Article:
Welcome to 2011, otherwise known as the "Year of the Pie." If ever there were a year to learn how to make pie or to expand your pie repertoire, this is it. Pie is hot right now. Hand pies, fried pies, pie on a stick, fruit pies, cream pies, you name it. Cupcakes are out. Pie is in. January 23 is National Pie Day (more info below), so you have a few more days to hone your pie-making skills.
The recipes in Southern Pies: A Gracious Plenty of Pie Recipes, From Lemon Chess to Chocolate Pecan, are well outside the vernacular of pies generally made here in the Pacific Northwest. Sure, there are fruit pies and meringue-topped pies, but there is also an entire chapter on chocolate pies. Plus chess pie, vinegar pie, bean pies, sweet-potato pies, and more. Pies are to the South what microbrews are to the Pacific Northwest. Everyone makes them, and they are ubiquitous at every get-together, potluck, party, and cookout.
Just reading Southern Pies won't make you a pie-making pro. Author Nancie McDermott admits that the best way to learn how to make great pies is practice, practice, practice. There are recipes and tips for making pie crust--with butter, lard, shortening, and/or canola oil--with useful advice (roll out the crust between sheets of wax paper, for example). But you are also given a free pass to buy premade crust at the supermarket.
Recipes for the fillings are generally simple, though not not always detailed. I used Meyer lemons for the Shaker Lemon Pie (check back tomorrow for the recipe) and the recipe called for "2 medium lemons." Given the varying sizes of lemons at the grocery store, a weight or volume equivalent would have been helpful. In the directions, however, you are instructed to slice the lemons so "you can drape them over the knife blade like the watches in a Salvador Dali surrealistic painting," which is as detailed an instruction as I've ever read.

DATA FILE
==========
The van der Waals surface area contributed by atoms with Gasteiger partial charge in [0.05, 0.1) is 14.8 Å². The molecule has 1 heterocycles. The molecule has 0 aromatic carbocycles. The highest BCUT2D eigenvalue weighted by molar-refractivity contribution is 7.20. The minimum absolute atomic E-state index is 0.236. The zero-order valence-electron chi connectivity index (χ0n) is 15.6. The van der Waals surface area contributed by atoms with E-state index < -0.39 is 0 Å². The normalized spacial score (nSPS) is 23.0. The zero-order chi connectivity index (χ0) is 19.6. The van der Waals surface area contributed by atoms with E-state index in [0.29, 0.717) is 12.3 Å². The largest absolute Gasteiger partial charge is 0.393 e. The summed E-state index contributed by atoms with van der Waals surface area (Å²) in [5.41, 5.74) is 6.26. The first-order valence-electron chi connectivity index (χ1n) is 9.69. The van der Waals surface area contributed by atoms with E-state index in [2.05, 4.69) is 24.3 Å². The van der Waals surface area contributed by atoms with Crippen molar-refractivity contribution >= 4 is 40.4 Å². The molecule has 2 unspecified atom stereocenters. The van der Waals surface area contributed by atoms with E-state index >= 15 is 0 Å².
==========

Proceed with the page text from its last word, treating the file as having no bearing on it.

The simple pies that make up the bulk of the recipes in Southern Pies are easy enough to follow for the novice baker, even if some of the other recipes are more advanced. The chess pies--simple custard pies in dozens of variations--are a delicious way to practice your pie-making without spending a lot of money or time on ingredients. Eggs, sugar, evaporated milk or butter, a little flour, and some flavoring makes the most basic of chess pies. Add some cornmeal for a more traditional variation, or adjust the flavoring with vanilla, vinegar, lemon, or buttermilk.
Southern Pies isn't a book for beginning bakers, but if you are a beginner with enough motivation to learn how to make pies, it will get you on your way.
Read Part II of Cooking the Books, and a recipe from Southern Pies.
Join Pie Party 2011 on Sunday, January 23 from 6-9 p.m. at the Salmon Bay Eagles. This event for pie eaters, pie makers, and other pie enthusiasts includes a pie dinner, music, and readings about pie. $10 or a pie in hand gets you in the door. More details on Facebook.